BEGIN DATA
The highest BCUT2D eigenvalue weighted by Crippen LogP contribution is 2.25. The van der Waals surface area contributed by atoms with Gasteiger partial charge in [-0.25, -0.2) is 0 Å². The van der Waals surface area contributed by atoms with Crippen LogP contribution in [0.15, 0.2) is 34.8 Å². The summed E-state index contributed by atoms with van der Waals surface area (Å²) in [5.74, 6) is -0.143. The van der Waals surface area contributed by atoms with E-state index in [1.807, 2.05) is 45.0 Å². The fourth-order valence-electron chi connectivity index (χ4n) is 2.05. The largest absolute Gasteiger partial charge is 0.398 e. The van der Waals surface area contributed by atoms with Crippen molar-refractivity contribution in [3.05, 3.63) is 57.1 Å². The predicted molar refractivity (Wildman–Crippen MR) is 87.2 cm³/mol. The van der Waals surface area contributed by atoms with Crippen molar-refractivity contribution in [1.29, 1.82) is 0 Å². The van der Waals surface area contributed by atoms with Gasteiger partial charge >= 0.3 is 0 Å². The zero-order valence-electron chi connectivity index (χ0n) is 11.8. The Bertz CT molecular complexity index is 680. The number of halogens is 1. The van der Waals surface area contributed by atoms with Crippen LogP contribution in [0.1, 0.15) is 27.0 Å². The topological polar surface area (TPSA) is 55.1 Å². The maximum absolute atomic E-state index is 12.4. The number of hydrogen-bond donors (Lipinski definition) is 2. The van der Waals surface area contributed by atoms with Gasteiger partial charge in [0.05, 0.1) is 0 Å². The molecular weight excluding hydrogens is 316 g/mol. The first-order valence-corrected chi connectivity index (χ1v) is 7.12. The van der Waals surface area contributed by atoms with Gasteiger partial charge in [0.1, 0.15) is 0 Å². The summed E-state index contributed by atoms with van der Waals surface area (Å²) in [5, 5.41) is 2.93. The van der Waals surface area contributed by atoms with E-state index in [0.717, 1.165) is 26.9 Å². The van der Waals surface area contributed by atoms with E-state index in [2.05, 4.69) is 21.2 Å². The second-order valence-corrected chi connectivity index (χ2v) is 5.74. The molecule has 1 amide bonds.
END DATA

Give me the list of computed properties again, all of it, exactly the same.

The highest BCUT2D eigenvalue weighted by Crippen LogP contribution is 2.25. The van der Waals surface area contributed by atoms with Gasteiger partial charge in [-0.25, -0.2) is 0 Å². The van der Waals surface area contributed by atoms with Crippen LogP contribution in [0.15, 0.2) is 34.8 Å². The summed E-state index contributed by atoms with van der Waals surface area (Å²) in [5.74, 6) is -0.143. The van der Waals surface area contributed by atoms with E-state index in [1.807, 2.05) is 45.0 Å². The fourth-order valence-electron chi connectivity index (χ4n) is 2.05. The largest absolute Gasteiger partial charge is 0.398 e. The van der Waals surface area contributed by atoms with Crippen molar-refractivity contribution in [3.05, 3.63) is 57.1 Å². The predicted molar refractivity (Wildman–Crippen MR) is 87.2 cm³/mol. The van der Waals surface area contributed by atoms with Crippen molar-refractivity contribution in [1.29, 1.82) is 0 Å². The van der Waals surface area contributed by atoms with Gasteiger partial charge >= 0.3 is 0 Å². The zero-order valence-electron chi connectivity index (χ0n) is 11.8. The Bertz CT molecular complexity index is 680. The number of halogens is 1. The van der Waals surface area contributed by atoms with Crippen LogP contribution in [0.1, 0.15) is 27.0 Å². The topological polar surface area (TPSA) is 55.1 Å². The maximum absolute atomic E-state index is 12.4. The number of hydrogen-bond donors (Lipinski definition) is 2. The van der Waals surface area contributed by atoms with Gasteiger partial charge in [0.05, 0.1) is 0 Å². The molecular weight excluding hydrogens is 316 g/mol. The first-order valence-corrected chi connectivity index (χ1v) is 7.12. The van der Waals surface area contributed by atoms with Gasteiger partial charge in [0.1, 0.15) is 0 Å². The summed E-state index contributed by atoms with van der Waals surface area (Å²) in [5, 5.41) is 2.93. The van der Waals surface area contributed by atoms with E-state index in [0.717, 1.165) is 26.9 Å². The van der Waals surface area contributed by atoms with E-state index in [2.05, 4.69) is 21.2 Å². The second-order valence-corrected chi connectivity index (χ2v) is 5.74. The molecule has 1 amide bonds.